Researchers at Stanford University have devised a new type of artificially intelligent camera system that can classify images faster and more energy efficiently, and that could one day be built small enough to be embedded in the devices themselves, something that is not possible today.
They have combined two types of computers to create a faster and less energy-intensive image processor for use in autonomous vehicles, security cameras and medical devices.
The first layer of the prototype camera is a type of optical computer, which does not require the power-intensive mathematics of digital computing. The second layer is a traditional digital electronic computer.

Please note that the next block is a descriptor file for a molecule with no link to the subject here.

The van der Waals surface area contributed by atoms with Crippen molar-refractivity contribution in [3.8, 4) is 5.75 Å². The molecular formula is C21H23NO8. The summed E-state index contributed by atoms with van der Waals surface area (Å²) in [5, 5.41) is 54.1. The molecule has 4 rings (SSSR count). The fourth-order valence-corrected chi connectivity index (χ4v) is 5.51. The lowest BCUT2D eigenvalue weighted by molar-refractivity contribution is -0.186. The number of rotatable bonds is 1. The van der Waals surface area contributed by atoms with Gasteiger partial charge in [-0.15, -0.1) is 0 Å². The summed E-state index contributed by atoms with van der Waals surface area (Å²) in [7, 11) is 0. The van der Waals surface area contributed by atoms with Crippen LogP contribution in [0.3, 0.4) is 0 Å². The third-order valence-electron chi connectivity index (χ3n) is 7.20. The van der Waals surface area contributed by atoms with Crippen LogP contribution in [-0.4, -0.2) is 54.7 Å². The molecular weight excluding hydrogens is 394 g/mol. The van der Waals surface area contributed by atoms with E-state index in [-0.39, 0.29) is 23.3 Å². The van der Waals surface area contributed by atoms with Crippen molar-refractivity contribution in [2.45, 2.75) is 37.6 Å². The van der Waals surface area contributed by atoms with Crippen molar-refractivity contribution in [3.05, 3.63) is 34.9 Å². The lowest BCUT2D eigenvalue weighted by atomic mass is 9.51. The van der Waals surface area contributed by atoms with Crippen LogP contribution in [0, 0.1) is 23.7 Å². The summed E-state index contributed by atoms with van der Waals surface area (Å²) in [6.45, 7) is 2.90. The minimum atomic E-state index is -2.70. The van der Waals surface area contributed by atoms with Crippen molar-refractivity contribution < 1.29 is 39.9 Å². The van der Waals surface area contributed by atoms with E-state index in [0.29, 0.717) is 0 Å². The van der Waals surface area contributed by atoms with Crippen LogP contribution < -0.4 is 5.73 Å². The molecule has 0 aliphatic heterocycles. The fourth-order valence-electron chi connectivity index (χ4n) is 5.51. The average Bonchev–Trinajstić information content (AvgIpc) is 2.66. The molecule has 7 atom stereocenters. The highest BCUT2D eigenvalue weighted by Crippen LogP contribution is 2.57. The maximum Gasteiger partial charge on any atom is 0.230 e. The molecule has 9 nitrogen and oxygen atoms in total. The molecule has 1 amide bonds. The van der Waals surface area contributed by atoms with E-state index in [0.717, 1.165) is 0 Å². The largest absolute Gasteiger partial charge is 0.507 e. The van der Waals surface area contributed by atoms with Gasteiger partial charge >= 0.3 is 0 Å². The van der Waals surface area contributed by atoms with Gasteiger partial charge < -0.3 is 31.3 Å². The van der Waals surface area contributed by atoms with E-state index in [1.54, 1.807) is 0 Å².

The optical computer layer operates by physically preprocessing image data, filtering it in multiple ways that an electronic computer would otherwise have to do mathematically. Since the filtering happens naturally as light passes through the custom optics, this layer operates with zero input power. This saves the hybrid system a lot of time and energy that would otherwise be consumed by computation.
The result is profoundly fewer calculations, fewer calls to memory and far less time to complete the process. Having leapfrogged these preprocessing steps, the remaining analysis proceeds to the digital computer layer with a considerable head start.